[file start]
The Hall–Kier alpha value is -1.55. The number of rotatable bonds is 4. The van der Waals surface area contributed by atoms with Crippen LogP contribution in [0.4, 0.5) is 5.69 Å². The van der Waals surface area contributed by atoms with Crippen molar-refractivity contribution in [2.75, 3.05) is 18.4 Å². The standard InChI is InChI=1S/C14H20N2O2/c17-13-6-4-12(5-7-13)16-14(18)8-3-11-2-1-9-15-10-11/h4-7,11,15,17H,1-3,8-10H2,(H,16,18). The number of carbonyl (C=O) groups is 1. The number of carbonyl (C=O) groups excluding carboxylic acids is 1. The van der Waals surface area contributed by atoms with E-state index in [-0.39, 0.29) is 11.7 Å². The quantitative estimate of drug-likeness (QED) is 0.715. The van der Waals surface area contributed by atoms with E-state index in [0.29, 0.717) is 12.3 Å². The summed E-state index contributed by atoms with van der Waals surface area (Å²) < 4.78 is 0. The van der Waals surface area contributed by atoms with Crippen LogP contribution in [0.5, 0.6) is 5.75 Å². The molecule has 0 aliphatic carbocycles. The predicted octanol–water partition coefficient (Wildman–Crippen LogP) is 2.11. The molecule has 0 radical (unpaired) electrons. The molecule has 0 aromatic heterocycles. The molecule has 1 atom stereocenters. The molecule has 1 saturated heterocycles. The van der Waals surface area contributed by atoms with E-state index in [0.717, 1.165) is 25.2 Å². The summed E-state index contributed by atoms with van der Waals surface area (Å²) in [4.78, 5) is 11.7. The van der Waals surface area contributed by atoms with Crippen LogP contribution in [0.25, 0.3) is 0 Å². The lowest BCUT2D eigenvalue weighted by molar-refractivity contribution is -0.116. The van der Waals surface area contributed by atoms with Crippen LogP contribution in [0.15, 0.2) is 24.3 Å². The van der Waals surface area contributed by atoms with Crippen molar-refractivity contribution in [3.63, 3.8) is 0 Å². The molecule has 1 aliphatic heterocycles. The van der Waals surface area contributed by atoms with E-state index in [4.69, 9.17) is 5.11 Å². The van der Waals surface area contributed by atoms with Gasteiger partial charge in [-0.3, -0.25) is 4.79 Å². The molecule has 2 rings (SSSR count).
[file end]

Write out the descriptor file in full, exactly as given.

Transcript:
The Hall–Kier alpha value is -1.55. The number of rotatable bonds is 4. The van der Waals surface area contributed by atoms with Crippen LogP contribution in [0.4, 0.5) is 5.69 Å². The van der Waals surface area contributed by atoms with Crippen molar-refractivity contribution in [2.75, 3.05) is 18.4 Å². The standard InChI is InChI=1S/C14H20N2O2/c17-13-6-4-12(5-7-13)16-14(18)8-3-11-2-1-9-15-10-11/h4-7,11,15,17H,1-3,8-10H2,(H,16,18). The number of carbonyl (C=O) groups is 1. The number of carbonyl (C=O) groups excluding carboxylic acids is 1. The van der Waals surface area contributed by atoms with E-state index in [-0.39, 0.29) is 11.7 Å². The quantitative estimate of drug-likeness (QED) is 0.715. The van der Waals surface area contributed by atoms with E-state index in [0.29, 0.717) is 12.3 Å². The summed E-state index contributed by atoms with van der Waals surface area (Å²) < 4.78 is 0. The van der Waals surface area contributed by atoms with Crippen LogP contribution in [0.5, 0.6) is 5.75 Å². The molecule has 0 aliphatic carbocycles. The predicted octanol–water partition coefficient (Wildman–Crippen LogP) is 2.11. The molecule has 0 radical (unpaired) electrons. The molecule has 0 aromatic heterocycles. The molecule has 1 atom stereocenters. The molecule has 1 saturated heterocycles. The van der Waals surface area contributed by atoms with E-state index in [0.717, 1.165) is 25.2 Å². The summed E-state index contributed by atoms with van der Waals surface area (Å²) in [4.78, 5) is 11.7. The van der Waals surface area contributed by atoms with Crippen LogP contribution in [0.25, 0.3) is 0 Å². The lowest BCUT2D eigenvalue weighted by molar-refractivity contribution is -0.116. The van der Waals surface area contributed by atoms with Crippen LogP contribution in [0.15, 0.2) is 24.3 Å². The van der Waals surface area contributed by atoms with Crippen molar-refractivity contribution in [3.63, 3.8) is 0 Å². The molecule has 1 aliphatic heterocycles. The van der Waals surface area contributed by atoms with E-state index in [4.69, 9.17) is 5.11 Å². The van der Waals surface area contributed by atoms with Gasteiger partial charge in [-0.3, -0.25) is 4.79 Å². The molecule has 2 rings (SSSR count).